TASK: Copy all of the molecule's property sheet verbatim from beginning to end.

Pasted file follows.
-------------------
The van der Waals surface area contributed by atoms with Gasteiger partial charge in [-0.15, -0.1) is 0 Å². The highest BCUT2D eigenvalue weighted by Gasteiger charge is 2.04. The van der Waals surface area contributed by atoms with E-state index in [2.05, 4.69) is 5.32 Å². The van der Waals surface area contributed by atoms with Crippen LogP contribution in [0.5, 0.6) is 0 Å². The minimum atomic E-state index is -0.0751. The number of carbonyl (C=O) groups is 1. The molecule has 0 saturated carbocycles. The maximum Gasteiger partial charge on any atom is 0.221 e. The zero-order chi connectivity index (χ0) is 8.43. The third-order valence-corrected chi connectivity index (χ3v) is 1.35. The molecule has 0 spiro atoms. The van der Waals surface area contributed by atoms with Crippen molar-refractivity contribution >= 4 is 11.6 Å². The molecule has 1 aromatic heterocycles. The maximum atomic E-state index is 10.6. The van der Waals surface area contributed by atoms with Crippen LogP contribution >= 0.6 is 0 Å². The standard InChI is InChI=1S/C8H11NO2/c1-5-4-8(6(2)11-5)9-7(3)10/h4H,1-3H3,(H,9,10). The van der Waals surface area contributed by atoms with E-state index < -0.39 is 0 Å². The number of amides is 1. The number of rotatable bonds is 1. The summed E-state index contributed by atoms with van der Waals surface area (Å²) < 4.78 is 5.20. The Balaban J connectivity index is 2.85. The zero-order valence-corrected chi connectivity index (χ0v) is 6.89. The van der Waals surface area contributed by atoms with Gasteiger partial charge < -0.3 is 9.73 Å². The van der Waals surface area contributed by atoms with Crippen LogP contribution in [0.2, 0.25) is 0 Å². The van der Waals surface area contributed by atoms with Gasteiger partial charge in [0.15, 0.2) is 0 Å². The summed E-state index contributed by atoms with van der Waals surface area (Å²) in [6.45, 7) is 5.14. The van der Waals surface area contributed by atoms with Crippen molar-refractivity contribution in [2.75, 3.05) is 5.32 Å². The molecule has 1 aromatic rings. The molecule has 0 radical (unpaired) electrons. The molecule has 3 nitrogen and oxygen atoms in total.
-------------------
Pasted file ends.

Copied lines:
The van der Waals surface area contributed by atoms with Gasteiger partial charge in [-0.15, -0.1) is 0 Å². The highest BCUT2D eigenvalue weighted by Gasteiger charge is 2.04. The van der Waals surface area contributed by atoms with E-state index in [2.05, 4.69) is 5.32 Å². The van der Waals surface area contributed by atoms with Crippen LogP contribution in [0.5, 0.6) is 0 Å². The minimum atomic E-state index is -0.0751. The number of carbonyl (C=O) groups is 1. The molecule has 0 saturated carbocycles. The maximum Gasteiger partial charge on any atom is 0.221 e. The zero-order chi connectivity index (χ0) is 8.43. The third-order valence-corrected chi connectivity index (χ3v) is 1.35. The molecule has 0 spiro atoms. The van der Waals surface area contributed by atoms with Crippen molar-refractivity contribution >= 4 is 11.6 Å². The molecule has 1 aromatic heterocycles. The maximum atomic E-state index is 10.6. The van der Waals surface area contributed by atoms with Crippen LogP contribution >= 0.6 is 0 Å². The standard InChI is InChI=1S/C8H11NO2/c1-5-4-8(6(2)11-5)9-7(3)10/h4H,1-3H3,(H,9,10). The van der Waals surface area contributed by atoms with E-state index < -0.39 is 0 Å². The number of amides is 1. The number of rotatable bonds is 1. The summed E-state index contributed by atoms with van der Waals surface area (Å²) < 4.78 is 5.20. The Balaban J connectivity index is 2.85. The zero-order valence-corrected chi connectivity index (χ0v) is 6.89. The van der Waals surface area contributed by atoms with Gasteiger partial charge < -0.3 is 9.73 Å². The van der Waals surface area contributed by atoms with Crippen LogP contribution in [0.2, 0.25) is 0 Å². The van der Waals surface area contributed by atoms with Gasteiger partial charge in [0.15, 0.2) is 0 Å². The summed E-state index contributed by atoms with van der Waals surface area (Å²) in [6.45, 7) is 5.14. The van der Waals surface area contributed by atoms with Crippen molar-refractivity contribution in [2.75, 3.05) is 5.32 Å². The molecule has 1 aromatic rings. The molecule has 0 radical (unpaired) electrons. The molecule has 3 nitrogen and oxygen atoms in total.